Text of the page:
Fashion e-commerce in 2022: Why focus on CX to accelerate growth?
4 Minute Read
According to Statistica, fashion e-commerce revenue accounted for $110.6 billion in sales in 2020. This despite a 15–20% decline in revenue predicted by McKinsey on account of the pandemic. Coming out of 2021, the growth trend in e-commerce fashion sales is predicted to accelerate, exceeding $150 billion by 2024.
These statistics indicate an increasingly competitive digital space with brands vying for the attention of customers. It highlights the need to find ways to better connect with visitors from the moment they land on a website or mobile app and continue to nurture that relationship through the entire customer journey, and even beyond the initial transaction. Achieving this requires an understanding of what’s important to customers as well as what experiences website visitors are responding to positively or negatively.
The #1 trend influencing fashion CX
A renewed awareness of sustainable fashion is shaping consumer behaviors in significant ways. It’s creating new market segments, influencing supply chains, and holding brands accountable for their societal and environmental impacts. To put this in perspective, it is estimated that 11 million tons of clothing ends up in American landfills each year. As customers are made aware of these and other environmental and social impacts of the fashion industry, it is changing how they shop, what they shop for, and what they expect from the clothing brands they want to associate with.
Some interesting statistics from Levi Strauss (who embarked on a 2017 project to reduce water used in production) indicate that a single pair of Levi jeans uses almost 3,800 liters of water in its life cycle. This includes production, packaging, and washing by the customer. It may not seem important until you learn that Levi Strauss annual sales netted more than $5.7 billion in 2019, dropping to $4.45 billion in 2020. Consider how many $40 pairs of jeans contribute to those sales figures and the impact becomes significant.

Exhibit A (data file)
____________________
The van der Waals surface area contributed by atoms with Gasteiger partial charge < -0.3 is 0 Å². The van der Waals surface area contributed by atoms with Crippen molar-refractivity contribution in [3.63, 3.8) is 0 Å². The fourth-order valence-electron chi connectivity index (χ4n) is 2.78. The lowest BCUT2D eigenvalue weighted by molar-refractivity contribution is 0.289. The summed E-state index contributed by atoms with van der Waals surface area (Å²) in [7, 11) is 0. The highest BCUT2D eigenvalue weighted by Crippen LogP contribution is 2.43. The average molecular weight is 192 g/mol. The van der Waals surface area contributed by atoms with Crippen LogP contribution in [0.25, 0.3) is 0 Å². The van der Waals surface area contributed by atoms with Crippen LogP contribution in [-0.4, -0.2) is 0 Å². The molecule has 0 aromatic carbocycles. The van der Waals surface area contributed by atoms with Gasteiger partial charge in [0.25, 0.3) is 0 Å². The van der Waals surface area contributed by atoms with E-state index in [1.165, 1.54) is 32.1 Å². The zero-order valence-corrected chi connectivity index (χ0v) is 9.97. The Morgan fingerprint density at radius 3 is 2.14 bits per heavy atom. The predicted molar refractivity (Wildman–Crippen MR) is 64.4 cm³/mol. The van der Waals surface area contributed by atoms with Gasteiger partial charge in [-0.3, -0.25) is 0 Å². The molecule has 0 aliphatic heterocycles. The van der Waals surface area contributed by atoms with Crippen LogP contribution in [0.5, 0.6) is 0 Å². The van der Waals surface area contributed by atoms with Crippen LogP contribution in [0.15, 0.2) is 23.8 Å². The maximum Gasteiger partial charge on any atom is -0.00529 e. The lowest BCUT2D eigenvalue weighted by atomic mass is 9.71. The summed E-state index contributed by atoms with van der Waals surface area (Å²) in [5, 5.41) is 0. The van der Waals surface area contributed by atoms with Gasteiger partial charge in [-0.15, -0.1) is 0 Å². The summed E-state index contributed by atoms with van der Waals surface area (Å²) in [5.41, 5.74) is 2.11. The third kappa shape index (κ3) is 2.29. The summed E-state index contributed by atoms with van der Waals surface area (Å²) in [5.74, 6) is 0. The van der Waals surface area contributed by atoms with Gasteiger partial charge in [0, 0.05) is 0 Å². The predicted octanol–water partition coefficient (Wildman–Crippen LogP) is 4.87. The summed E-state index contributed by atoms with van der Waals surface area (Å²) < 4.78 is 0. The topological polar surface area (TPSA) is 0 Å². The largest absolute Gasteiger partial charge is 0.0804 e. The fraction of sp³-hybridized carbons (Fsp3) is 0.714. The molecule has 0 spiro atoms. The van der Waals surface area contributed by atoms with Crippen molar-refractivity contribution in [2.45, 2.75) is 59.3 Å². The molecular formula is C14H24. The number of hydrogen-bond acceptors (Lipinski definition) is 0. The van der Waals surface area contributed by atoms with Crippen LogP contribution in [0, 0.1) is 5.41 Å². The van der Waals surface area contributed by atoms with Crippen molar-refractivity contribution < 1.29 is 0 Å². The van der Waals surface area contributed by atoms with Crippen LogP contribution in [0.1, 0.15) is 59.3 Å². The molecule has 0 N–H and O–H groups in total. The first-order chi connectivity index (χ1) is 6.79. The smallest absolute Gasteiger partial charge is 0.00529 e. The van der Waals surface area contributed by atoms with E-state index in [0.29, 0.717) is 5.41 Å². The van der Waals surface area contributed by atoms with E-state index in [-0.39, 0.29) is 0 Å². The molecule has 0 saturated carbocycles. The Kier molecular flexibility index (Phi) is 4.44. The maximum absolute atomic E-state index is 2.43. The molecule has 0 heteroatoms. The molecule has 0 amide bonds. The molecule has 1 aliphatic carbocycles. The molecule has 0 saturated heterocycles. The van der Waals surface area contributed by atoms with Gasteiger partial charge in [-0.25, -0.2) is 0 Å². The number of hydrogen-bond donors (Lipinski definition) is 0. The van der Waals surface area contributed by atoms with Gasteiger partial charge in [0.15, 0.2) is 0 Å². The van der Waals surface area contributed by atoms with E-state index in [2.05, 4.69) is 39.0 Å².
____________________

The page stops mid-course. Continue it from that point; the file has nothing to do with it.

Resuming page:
As more customers start to realize that they’re the ones contributing to this environmental impact through continual demand for new fashion items, it’s driving a second trend: thrift store shopping, second hand clothing trading, as well as rental which have grown exponentially as customers choose to embrace circular economy principles. This involves actively reusing materials that already exist rather than buying newly made products that have a greater environmental impact. A significant percentage of this market sector operates online and this has only increased as a result of the pandemic. Big clothing brands are even creating nostalgic themed apparel inspired by earlier designs to compete with this rapidly growing sector.
Digital experiences that deliver
Given how much sustainability is a growing influence in the fashion industry, brands need to consider how to connect with customers on these issues in an authentic way. The online shopping experience generates many opportunities to do this throughout the customer journey. This translates to an opportunity to not only introduce visitors to practices that may connect with their own values but also reinforce their decision to do business with the brand. The challenge for brands is trying to identify what information to highlight and at what point in the customer journey. How to display different elements and understanding which have the most impact on progression through the funnel and ultimate sale.
Traditional A/B testing tools struggle to deliver the results needed to consistently improve CX in a way that makes a real business impact. Especially as tests can’t be interrupted or changed midway even if new data or ideas become available. This can be frustrating for an industry such as fashion where customers can be quick to change their preferences and needs. When this is the case, A/B testing tools often show results that are inconclusive or deliver insights after the window to make changes has passed.